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Sisyphus, With People Throwing Knives At Him

You know the Greek myth of Sisyphus, who had to push a large boulder up a hill; and just as he finally got to the top, the boulder would slip away, and crash down to the bottom of the hill, and Sisyphus would then arduously push it up to the top, and it would crash down again.

It can be seen as a story of futility. It could also be seen as a tale of perseverance, and human indomitable spirit even in the face of endless frustration. I think that is what Camus might have seen it as, though I have not read his book about it.

Watching the election returns on Tuesday night, I was thinking about how difficult and frustrating it has been to be a liberal in America. Just when it seems that we are finally making progress, and turning the corner, as in the elections of 2018 and 2020, we fall back again and slide down the hill, where we have to pick ourselves up and start again.

It is not as though we lost a whole bunch of races, but we lost just about everything in Virginia: the Governor’s race, Lieutenant Governor, and Attorney General. I think we had won ten straight major races in that state, and we lost three of them on one night. The governor race was not nearly as big a margin as it looked early, when people on TV were saying “rout,” and “bloodbath” McAuliffe is gong to lose by a bit over 2%. But of course a loss is a loss, particularly in this era. We also lost control of the Virginia House. I think we control their Senate by 21-19. But Youngkin can make deals and manipulate things, and it is not at all good to have a Republican governor in Virginia for the first time in nine years.

In New Jersey, it is not decided; it looks like Murphy will barely pull it out, but maybe not. Biden won New Jersey by 16 points a year ago, and Virginia by ten points. So what happened?

There will be statistical analyses and political theorizing. And as always, people will be apt to project their own preferences onto the analysis, so that they see it as “Because the Democrats did not do (the thing they wanted).” They were not progressive enough; they were too progressive; they didn’t argue the issues correctly, etc. So we should always take these analyses with skepticism.

Even so, I will offer my thoughts that Afghanistan and invented cultural issues were the two main factors. Afghanistan, because that is where the media joyfully piled on President Biden, for something that I think he mostly handled well. Given the Trump deal with the Taliban, and the fact that the Afghan government had already capitulated, and arranged to immediately flee with their money, Biden did about as well as he could, I think. But the media, accompanied by the videos that they showed over and over again, made it look as it this was a “debacle,” to use their words, and the statements of some of the ex-military officials they would interview. Others would get on and say that Biden had done this about as well as we could have, but the coverage relentlessly emphasized a view that this was a terrible mishandling of things.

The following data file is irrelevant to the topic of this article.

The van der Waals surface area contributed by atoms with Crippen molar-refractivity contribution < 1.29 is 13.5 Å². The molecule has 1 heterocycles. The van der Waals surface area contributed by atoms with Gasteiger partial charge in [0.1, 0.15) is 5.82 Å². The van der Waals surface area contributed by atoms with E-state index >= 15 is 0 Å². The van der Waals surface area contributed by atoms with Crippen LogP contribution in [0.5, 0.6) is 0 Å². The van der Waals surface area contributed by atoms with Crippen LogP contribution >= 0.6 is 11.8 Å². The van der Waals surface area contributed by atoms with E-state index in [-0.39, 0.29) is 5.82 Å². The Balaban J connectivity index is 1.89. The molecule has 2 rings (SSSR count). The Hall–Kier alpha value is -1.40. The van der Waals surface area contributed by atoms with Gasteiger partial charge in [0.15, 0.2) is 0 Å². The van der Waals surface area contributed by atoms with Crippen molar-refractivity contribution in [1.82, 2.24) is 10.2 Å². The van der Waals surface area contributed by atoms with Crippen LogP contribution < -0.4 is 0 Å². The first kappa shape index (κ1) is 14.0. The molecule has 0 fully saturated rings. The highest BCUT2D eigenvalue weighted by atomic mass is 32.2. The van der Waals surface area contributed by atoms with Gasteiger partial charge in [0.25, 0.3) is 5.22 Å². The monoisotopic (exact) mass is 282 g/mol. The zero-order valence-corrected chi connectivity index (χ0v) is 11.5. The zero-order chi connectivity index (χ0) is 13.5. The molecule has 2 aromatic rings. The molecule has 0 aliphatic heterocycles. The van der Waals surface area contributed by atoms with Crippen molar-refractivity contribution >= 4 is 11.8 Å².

And once that started, it became the new Republican metaphor, something like Carter and the hostages in Iran. Biden was portrayed as incompetent, and his favorable ratings shot down at least ten points, where they remain today, at about 43%, even in Virginia. To me, this is ridiculous and unfair. I have seen bad presidents, and Biden is not one. In fact, even though I certainly was never a great fan, I have been impressed with how much he has done so far, with almost nonexistent majorities, and a Republican Party which does not help one bit in regard to anything, even uncovering the terrifying traitorous insurrection at the Capitol.

And by most accounts, he and the Democrats in Congress are very close to passing the Senate and House bills on infrastructure and “build back better.” Whatever one might think of the bills, they certainly do represent a major legislative achievement, with such small majorities. And if they had passed two weeks ago, it might have helped McAuliffe win, but perhaps not, one cannot say for certain.

And then of course the cultural issues that Republicans love to run on That was why I captioned this, “Sisyphus, with people throwing knives at him.” It is difficult enough to trudge up the hill of trying to win votes, and trying to explain to people that your ideas for improving people’s daily lives are far superior to Republicans’ non-ideas. But then you have to somehow avoid the knives that the Republicans keep hurling at you, in the form of lies, misrepresentations, and fear tactics.

There is no Critical Race Theory taught in Virginia schools, but Youngkin vowed to eliminate it. The schools in Virginia are highly regarded, but Republicans convinced many voters that they were in dire shape as liberals/intellectuals/Black people were trying to indoctrinate students with CRT and novels about slavery and racism. Sadly and predictably, “education” became the second top issue for Virginia voters, per exit polling, only behind the economy. This is almost inconceivable, but a perverse testament to the ability of Republicans and their vast media echo chamber to convince voters to focus on what they tell them to.